Smart ticketing is not a new concept. Most people are aware of digital tickets such as Oyster and Navigo which emerged in the early 2000’s. However, e-ticketing has now reached a new milestone. Contactless bank cards now offer a comparable service, making transport easier to access than ever. This has, in recent years, become an underpinning service of smart cities where commuters can pay and validate their trips simultaneously.
While bank cards have been successful in increasing user experience, mobile devices, too, have become an easy method of payment thanks to the evolution of smartphones. These offer more than just easy access with the ability to look up real-time information, allowing multimodality and streamlining the transport experience.
Alongside this, many startups and businesses are looking to leave their mark on the e-ticketing system. MotionTag, for example, is developing a Check-in/Be-out design using geolocation algorithms. Similarly, Atsuke have rolled out an SMS-based ticketing system to a number of cities across Switzerland.
Perhaps one of the most eye-catching new systems on the scene is that of the EQT Support/Berlin shoe: trainers which double up as transport tickets. The shoes are a product of a collaboration between Adidas and BVG (Berlin’s transport company). The proud owners of the lucrative shoes can enjoy unlimited annual travel from 700e, courtesy of the transit pass perfectly hidden away in the tongues of the trainers.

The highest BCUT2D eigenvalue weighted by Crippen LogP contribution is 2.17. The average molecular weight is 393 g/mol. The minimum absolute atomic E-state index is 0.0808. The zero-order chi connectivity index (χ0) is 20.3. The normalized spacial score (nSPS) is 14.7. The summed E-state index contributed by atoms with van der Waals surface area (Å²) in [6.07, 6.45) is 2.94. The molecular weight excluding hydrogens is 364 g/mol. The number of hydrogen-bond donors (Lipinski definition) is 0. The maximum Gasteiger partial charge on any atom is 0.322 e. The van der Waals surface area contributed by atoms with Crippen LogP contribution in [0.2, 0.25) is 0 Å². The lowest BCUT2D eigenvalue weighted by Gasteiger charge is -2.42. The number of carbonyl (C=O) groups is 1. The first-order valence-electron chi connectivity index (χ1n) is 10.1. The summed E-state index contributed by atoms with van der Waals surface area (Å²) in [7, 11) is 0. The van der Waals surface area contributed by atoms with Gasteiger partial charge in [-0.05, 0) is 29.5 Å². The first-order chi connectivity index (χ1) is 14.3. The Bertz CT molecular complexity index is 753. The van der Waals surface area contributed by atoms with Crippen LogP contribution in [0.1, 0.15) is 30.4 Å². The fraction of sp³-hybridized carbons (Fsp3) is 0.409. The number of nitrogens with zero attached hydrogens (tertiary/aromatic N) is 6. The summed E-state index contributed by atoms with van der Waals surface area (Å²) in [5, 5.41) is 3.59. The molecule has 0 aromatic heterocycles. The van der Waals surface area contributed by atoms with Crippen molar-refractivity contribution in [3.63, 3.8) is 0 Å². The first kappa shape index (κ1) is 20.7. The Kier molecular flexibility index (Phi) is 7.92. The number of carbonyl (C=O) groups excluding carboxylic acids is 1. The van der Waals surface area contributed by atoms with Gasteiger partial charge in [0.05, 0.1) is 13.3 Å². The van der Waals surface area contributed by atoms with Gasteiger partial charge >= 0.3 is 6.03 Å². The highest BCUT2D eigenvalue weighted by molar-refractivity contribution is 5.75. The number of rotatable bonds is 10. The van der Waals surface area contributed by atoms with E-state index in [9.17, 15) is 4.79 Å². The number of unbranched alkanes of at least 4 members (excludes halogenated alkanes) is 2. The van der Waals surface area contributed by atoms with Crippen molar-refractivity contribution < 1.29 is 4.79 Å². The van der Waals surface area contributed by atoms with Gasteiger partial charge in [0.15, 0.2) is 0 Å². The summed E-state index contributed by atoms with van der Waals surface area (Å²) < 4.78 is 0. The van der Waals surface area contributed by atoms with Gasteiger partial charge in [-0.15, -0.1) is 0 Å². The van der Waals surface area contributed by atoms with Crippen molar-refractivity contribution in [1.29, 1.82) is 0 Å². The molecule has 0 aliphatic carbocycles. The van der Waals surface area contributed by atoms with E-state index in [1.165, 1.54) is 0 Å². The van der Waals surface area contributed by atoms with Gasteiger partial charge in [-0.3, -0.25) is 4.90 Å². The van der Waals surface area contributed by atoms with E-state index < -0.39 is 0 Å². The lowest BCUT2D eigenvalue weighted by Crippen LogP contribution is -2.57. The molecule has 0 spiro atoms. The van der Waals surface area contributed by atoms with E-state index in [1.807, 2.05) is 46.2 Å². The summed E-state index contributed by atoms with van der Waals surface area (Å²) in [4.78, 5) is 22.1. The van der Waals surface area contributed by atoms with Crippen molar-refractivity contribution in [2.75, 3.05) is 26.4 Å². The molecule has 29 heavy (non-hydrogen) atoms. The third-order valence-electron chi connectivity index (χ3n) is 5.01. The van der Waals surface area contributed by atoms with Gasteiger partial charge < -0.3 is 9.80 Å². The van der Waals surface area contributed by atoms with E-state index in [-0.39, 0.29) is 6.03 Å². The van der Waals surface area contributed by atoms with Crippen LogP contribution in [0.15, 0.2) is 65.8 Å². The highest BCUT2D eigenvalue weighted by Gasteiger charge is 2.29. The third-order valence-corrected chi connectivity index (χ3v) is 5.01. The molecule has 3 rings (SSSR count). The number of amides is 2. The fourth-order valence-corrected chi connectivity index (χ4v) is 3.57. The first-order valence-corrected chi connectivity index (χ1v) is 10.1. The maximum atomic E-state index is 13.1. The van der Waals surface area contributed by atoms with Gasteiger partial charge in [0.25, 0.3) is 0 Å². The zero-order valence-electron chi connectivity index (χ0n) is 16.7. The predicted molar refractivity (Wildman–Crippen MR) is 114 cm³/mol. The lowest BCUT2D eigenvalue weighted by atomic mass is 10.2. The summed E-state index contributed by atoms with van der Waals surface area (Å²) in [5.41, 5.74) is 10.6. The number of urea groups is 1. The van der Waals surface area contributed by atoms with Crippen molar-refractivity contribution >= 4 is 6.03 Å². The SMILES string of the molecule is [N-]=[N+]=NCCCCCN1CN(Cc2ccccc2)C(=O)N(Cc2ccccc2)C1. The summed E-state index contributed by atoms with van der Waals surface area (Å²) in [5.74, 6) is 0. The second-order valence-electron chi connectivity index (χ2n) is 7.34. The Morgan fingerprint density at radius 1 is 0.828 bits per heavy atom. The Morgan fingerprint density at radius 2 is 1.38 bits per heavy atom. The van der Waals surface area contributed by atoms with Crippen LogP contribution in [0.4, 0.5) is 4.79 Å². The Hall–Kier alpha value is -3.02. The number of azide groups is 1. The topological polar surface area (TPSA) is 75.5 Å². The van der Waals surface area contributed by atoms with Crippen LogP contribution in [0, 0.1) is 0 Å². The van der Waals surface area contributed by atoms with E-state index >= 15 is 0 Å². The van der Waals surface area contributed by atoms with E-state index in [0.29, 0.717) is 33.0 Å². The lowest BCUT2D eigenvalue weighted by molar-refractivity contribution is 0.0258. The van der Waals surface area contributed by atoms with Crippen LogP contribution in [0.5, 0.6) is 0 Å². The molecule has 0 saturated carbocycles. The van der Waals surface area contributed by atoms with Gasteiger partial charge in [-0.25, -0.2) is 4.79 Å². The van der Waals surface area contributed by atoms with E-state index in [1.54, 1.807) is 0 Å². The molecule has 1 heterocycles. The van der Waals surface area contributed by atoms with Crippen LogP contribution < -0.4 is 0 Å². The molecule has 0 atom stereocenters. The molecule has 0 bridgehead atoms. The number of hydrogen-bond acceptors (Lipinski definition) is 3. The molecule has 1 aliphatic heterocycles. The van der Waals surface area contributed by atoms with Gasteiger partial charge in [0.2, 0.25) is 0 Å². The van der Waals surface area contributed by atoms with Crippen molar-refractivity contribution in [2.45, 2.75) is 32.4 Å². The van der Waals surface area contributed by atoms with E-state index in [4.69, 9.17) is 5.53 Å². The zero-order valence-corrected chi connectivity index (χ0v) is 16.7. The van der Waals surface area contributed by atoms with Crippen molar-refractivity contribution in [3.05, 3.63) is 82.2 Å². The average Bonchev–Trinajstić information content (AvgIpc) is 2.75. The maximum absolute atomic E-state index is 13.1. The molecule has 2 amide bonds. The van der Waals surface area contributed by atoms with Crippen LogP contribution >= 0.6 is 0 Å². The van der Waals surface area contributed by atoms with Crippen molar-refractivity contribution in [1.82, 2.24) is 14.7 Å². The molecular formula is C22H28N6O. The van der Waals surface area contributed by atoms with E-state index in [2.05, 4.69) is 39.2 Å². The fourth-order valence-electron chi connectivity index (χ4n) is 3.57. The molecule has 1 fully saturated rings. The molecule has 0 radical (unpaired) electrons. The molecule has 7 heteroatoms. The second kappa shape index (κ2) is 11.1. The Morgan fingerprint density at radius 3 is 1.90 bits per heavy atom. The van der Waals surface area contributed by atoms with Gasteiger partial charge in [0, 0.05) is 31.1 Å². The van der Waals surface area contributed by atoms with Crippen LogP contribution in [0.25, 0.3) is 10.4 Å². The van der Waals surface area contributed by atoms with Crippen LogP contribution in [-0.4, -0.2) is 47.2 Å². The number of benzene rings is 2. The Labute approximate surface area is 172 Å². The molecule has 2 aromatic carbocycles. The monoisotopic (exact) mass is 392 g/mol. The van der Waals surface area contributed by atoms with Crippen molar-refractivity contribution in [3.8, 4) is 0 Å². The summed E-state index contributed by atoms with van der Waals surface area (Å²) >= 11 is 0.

With a myriad of methods to choose from, it’s no wonder that e-ticketing is rapidly taking off in smart cities around the world. But how does that affect us, the consumer?
Obviously, it makes our travelling and commuting easier. But it is also much more than that. Smart tickets are impossible to lose, and far more difficult to steal than their paper counterparts. While there is still some question as to the extent of possible fraud, e-ticketing remains the most secure way to travel.
Smart ticketing services are always available, and not limited to where you physically are. How many times have we been running late for a train, only to have to run to ticket kiosk to buy a ticket, and missed our commute? E-tickets cut out this hassle and provide a constant and easy service continuously.
Finally, and most importantly, smart tickets are cheaper. This is because they lack physical resources and are designed to be used in intelligent and integrated systems. And, with a plethora of business and systems reporting cheaper prices, the public are paying more attention. This has meant that companies and cities able to roll out smart-ticketing are kickstarting the market and driving competitive rates that benefit citizens.
But creating and maintaining these systems isn’t easy. They require large infrastructure, big data collection and analysis, and many soft and hardware components. The benefits however far outweigh the risk, and the steady rise in smart tickets is set to continue. The UK Department of Transport for example is set to launch a full smart ticketing service by the end of 2018, with a predicted £80 million boost.
Ultimately, citizens want smart ticketing. Alongside the benefits of these systems, business also needs to focus on how they underpin the goals of smart cities themselves: that is smarter, cheaper, easier travel which improves the lives of citizens.